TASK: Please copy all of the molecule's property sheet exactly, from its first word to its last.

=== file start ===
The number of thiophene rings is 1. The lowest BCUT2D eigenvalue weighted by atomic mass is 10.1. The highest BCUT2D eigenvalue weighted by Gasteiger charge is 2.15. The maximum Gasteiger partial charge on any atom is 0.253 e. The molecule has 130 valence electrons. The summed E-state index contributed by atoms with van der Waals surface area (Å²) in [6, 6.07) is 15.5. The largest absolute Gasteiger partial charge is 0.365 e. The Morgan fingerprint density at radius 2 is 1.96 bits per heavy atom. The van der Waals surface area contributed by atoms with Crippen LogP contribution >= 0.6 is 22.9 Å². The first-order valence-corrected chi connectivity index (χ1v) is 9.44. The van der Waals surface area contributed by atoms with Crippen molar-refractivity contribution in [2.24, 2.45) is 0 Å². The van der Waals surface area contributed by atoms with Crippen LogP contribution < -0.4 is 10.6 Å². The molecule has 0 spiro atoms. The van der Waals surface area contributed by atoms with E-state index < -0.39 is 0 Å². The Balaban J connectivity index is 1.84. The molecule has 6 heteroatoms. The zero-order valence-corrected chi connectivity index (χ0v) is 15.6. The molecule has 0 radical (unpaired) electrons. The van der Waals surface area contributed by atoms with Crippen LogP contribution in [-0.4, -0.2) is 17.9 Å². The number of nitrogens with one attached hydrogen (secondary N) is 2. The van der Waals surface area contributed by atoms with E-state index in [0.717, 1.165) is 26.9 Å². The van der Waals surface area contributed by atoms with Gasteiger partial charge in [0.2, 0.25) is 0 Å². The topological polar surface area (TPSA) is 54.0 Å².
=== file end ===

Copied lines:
The number of thiophene rings is 1. The lowest BCUT2D eigenvalue weighted by atomic mass is 10.1. The highest BCUT2D eigenvalue weighted by Gasteiger charge is 2.15. The maximum Gasteiger partial charge on any atom is 0.253 e. The molecule has 130 valence electrons. The summed E-state index contributed by atoms with van der Waals surface area (Å²) in [6, 6.07) is 15.5. The largest absolute Gasteiger partial charge is 0.365 e. The Morgan fingerprint density at radius 2 is 1.96 bits per heavy atom. The van der Waals surface area contributed by atoms with Crippen LogP contribution >= 0.6 is 22.9 Å². The first-order valence-corrected chi connectivity index (χ1v) is 9.44. The van der Waals surface area contributed by atoms with Crippen molar-refractivity contribution in [2.24, 2.45) is 0 Å². The van der Waals surface area contributed by atoms with Crippen LogP contribution < -0.4 is 10.6 Å². The molecule has 0 spiro atoms. The van der Waals surface area contributed by atoms with E-state index < -0.39 is 0 Å². The Balaban J connectivity index is 1.84. The molecule has 6 heteroatoms. The zero-order valence-corrected chi connectivity index (χ0v) is 15.6. The molecule has 0 radical (unpaired) electrons. The van der Waals surface area contributed by atoms with Crippen LogP contribution in [-0.4, -0.2) is 17.9 Å². The number of nitrogens with one attached hydrogen (secondary N) is 2. The van der Waals surface area contributed by atoms with E-state index in [0.717, 1.165) is 26.9 Å². The van der Waals surface area contributed by atoms with Gasteiger partial charge in [0.2, 0.25) is 0 Å². The topological polar surface area (TPSA) is 54.0 Å².